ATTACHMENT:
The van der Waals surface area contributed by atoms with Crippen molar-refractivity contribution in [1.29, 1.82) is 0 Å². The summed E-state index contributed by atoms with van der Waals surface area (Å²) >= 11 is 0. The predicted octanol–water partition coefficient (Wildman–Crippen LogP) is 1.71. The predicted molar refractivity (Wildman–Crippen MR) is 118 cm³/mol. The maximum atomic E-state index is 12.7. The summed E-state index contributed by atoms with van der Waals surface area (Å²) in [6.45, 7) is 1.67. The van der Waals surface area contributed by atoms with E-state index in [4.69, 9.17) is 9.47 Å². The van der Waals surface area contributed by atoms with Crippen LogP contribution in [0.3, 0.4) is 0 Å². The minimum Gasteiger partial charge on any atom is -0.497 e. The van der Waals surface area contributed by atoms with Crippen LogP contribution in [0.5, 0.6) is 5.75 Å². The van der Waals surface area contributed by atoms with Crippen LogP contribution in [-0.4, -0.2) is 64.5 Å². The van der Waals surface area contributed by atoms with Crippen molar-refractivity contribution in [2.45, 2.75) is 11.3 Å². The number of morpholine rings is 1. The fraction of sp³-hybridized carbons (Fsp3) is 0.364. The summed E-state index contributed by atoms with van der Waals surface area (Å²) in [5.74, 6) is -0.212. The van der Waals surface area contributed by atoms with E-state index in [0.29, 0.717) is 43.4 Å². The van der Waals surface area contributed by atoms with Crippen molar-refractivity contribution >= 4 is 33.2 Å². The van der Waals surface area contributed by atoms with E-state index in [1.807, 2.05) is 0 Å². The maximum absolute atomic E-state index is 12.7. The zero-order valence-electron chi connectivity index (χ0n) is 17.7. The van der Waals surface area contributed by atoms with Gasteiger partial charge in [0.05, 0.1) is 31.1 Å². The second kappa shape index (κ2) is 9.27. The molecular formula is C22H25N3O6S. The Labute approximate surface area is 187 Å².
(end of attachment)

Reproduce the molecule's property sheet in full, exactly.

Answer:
The van der Waals surface area contributed by atoms with Crippen molar-refractivity contribution in [1.29, 1.82) is 0 Å². The summed E-state index contributed by atoms with van der Waals surface area (Å²) >= 11 is 0. The predicted octanol–water partition coefficient (Wildman–Crippen LogP) is 1.71. The predicted molar refractivity (Wildman–Crippen MR) is 118 cm³/mol. The maximum atomic E-state index is 12.7. The summed E-state index contributed by atoms with van der Waals surface area (Å²) in [6.45, 7) is 1.67. The van der Waals surface area contributed by atoms with E-state index in [4.69, 9.17) is 9.47 Å². The van der Waals surface area contributed by atoms with Crippen LogP contribution in [0.3, 0.4) is 0 Å². The minimum Gasteiger partial charge on any atom is -0.497 e. The van der Waals surface area contributed by atoms with Crippen LogP contribution in [0.5, 0.6) is 5.75 Å². The van der Waals surface area contributed by atoms with Crippen LogP contribution in [-0.4, -0.2) is 64.5 Å². The van der Waals surface area contributed by atoms with Crippen molar-refractivity contribution in [2.45, 2.75) is 11.3 Å². The number of morpholine rings is 1. The fraction of sp³-hybridized carbons (Fsp3) is 0.364. The summed E-state index contributed by atoms with van der Waals surface area (Å²) in [5.74, 6) is -0.212. The van der Waals surface area contributed by atoms with E-state index in [0.29, 0.717) is 43.4 Å². The van der Waals surface area contributed by atoms with Crippen molar-refractivity contribution >= 4 is 33.2 Å². The van der Waals surface area contributed by atoms with E-state index in [1.807, 2.05) is 0 Å². The maximum absolute atomic E-state index is 12.7. The zero-order valence-electron chi connectivity index (χ0n) is 17.7. The van der Waals surface area contributed by atoms with Gasteiger partial charge in [0.05, 0.1) is 31.1 Å². The second kappa shape index (κ2) is 9.27. The molecular formula is C22H25N3O6S. The Labute approximate surface area is 187 Å².